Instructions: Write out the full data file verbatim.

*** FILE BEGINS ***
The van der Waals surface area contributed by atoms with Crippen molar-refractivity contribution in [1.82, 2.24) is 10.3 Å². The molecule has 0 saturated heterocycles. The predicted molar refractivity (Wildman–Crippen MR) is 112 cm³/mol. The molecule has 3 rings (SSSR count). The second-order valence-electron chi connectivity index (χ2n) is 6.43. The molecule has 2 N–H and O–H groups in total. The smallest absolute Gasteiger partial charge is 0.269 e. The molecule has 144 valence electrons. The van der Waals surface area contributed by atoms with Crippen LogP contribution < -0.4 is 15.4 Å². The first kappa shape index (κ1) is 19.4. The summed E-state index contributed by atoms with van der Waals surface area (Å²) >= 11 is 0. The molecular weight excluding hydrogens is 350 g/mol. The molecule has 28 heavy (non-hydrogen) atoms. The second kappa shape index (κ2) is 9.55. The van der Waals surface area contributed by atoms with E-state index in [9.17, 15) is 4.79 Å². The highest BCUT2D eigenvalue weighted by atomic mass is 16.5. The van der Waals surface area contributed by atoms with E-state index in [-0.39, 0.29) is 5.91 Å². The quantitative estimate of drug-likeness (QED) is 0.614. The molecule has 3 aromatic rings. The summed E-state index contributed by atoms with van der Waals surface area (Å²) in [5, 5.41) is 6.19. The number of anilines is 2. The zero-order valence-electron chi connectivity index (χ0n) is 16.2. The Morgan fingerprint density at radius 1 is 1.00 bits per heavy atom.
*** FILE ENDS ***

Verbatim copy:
The van der Waals surface area contributed by atoms with Crippen molar-refractivity contribution in [1.82, 2.24) is 10.3 Å². The molecule has 0 saturated heterocycles. The predicted molar refractivity (Wildman–Crippen MR) is 112 cm³/mol. The molecule has 3 rings (SSSR count). The second-order valence-electron chi connectivity index (χ2n) is 6.43. The molecule has 2 N–H and O–H groups in total. The smallest absolute Gasteiger partial charge is 0.269 e. The molecule has 144 valence electrons. The van der Waals surface area contributed by atoms with Crippen LogP contribution < -0.4 is 15.4 Å². The first kappa shape index (κ1) is 19.4. The summed E-state index contributed by atoms with van der Waals surface area (Å²) >= 11 is 0. The molecular weight excluding hydrogens is 350 g/mol. The molecule has 28 heavy (non-hydrogen) atoms. The second kappa shape index (κ2) is 9.55. The van der Waals surface area contributed by atoms with E-state index in [9.17, 15) is 4.79 Å². The highest BCUT2D eigenvalue weighted by atomic mass is 16.5. The van der Waals surface area contributed by atoms with E-state index in [-0.39, 0.29) is 5.91 Å². The quantitative estimate of drug-likeness (QED) is 0.614. The molecule has 3 aromatic rings. The summed E-state index contributed by atoms with van der Waals surface area (Å²) in [5, 5.41) is 6.19. The number of anilines is 2. The zero-order valence-electron chi connectivity index (χ0n) is 16.2. The Morgan fingerprint density at radius 1 is 1.00 bits per heavy atom.